Planning a Camp Work Bee

With the change of season’s camps have kicked into gear, but winter has done it's damage. Your camp might be already be busy with rental groups, staff training, and preparing summer programming all while desperately searching for time and man-power to tackle that spring maintenance. Whether you need bush cleared, firewood chopped, lawns mowed, fences mended or buildings painted organizing a ‘work bee’ is a great way to engage your camp connections, have fun and get all this work done before camp begins.

The term ‘work bee’ was derived from the idea of worker bees. Bees themselves are known to be social creatures that live in colonies (much like staff dorms or camp cabins). Much like camp staff bees each have their role within the organization, are hard working and most importantly work as a team to achieve greater goals.
General - working beeThey work hard all summer to produce enough food to survive the winter...just like camp people work hard all summer to provide an amazing camp experience for children and youth. If you study a functional hive you’ll discover there is a lot of activity and all of it is going to the good of the whole community (camp). No one bee exclusively profits and gains from the activity (because camps love volunteers!) but the whole hive (camp) is strengthened and made better by their work. It’s a win-win scenario, really.

When camps need jobs to get done, particularly with spring cleaning and maintenance, they organize their worker bees and have a work bee. An event that is abuzz with activity, togetherness, and satisfaction of a hard task complete, and done well.

There are more benefits to camps and their community of volunteers than just finally getting those jobs done. Organizing work bee events allows your camp community to experience a time of working together, sharing, re-uniting and building friendships. The opportunity to invest time and hard work in a social setting has many rewards to both the individual and the camp. It’s authentic and very beneficial to all.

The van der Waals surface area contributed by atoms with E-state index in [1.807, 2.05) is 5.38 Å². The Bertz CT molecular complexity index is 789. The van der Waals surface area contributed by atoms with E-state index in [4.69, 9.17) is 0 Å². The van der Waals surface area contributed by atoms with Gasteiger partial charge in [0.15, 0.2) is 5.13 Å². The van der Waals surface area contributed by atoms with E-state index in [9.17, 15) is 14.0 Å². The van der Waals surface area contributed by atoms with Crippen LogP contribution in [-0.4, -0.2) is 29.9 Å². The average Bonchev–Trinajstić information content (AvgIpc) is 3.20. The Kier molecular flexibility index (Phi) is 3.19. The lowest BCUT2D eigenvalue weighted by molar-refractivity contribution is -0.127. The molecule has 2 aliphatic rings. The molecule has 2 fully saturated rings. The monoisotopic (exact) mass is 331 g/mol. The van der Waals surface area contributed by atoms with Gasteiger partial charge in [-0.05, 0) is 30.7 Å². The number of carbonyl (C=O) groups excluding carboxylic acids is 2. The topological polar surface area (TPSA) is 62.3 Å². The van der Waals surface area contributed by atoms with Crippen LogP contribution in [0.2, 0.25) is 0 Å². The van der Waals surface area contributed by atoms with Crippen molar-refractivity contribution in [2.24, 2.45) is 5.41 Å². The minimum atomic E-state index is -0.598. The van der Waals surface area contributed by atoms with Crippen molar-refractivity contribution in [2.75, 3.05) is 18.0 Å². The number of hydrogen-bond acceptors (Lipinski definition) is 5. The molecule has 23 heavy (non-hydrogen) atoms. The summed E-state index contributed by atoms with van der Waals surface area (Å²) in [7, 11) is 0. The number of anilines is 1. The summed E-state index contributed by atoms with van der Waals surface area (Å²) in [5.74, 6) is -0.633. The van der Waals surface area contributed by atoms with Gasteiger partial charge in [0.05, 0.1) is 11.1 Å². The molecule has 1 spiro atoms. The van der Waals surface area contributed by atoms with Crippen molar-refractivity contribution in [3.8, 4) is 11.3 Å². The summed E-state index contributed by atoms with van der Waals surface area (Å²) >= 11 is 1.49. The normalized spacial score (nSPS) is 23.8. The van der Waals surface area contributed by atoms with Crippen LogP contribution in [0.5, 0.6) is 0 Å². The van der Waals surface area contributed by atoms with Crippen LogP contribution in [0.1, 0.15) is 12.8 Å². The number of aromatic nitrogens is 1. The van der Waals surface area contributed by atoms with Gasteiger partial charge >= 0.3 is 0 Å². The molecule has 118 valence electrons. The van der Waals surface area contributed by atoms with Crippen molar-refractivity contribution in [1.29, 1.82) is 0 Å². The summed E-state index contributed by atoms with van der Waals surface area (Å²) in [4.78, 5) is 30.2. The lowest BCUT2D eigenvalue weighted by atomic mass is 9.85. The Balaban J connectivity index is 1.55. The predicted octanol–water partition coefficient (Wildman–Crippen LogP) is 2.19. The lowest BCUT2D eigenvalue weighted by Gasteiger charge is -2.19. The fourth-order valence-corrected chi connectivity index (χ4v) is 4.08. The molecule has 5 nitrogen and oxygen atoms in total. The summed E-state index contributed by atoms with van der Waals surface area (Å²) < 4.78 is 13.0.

Planning a Work Bee

Organize a list of jobs that need to be done. Make sure there are jobs on that list that anyone can do like cleaning and general grounds maintenance, as well as jobs that would require people with specific skills or equipment like specific renovation jobs, chain sawing, etc.
Invite your worker bees! Send an email and newsletter to your contacts inviting them to attend the work bee. Invite your regular volunteers, camp staff and alumni, Board of Directors and members of your community. You can also post events on social media and phone your contacts.
Feed your worker bees!  People love to attend these events because it gives them an opportunity to connect with the camp, old friends, camp staff and the community. They also love to be rewarded for donating their time with hearty camp meals. It’s amazing how people are motivated with good food, especially when it’s free.
Provide the necessary equipment to complete the jobs you need done. Wood splitters, chain saws, lawn mowers, paint and brushes, hammers and nails, cleaning supplies...anything your volunteers will need to complete the tasks. If you need people to BRING their own equipment, or additional equipment, be sure to ask them to do so in your invitation.
In the morning of your work bee, access the skills and abilities of the volunteers in attendance and assign them jobs. “This group will paint the fences, this group will haul firewood, and this group can help out in the kitchen.” It will be more successful if people are well organized.
Say thank you. During the free meal(s) you are providing make sure you personally extend your gratitude to the group of volunteers. If you can, follow up with a thank you email, phone call, or even card to let them know how much you appreciated their help. When people feel appreciated they are more likely to help again in the future.
Have fun!  It’s amazing how easy work can seem when you are having a good time.   Even though you are getting down to some really hard work, make sure the mood is light, thankful and full of good humour. It is easy for camp people to have a good time – make sure there is a lot of laughter!
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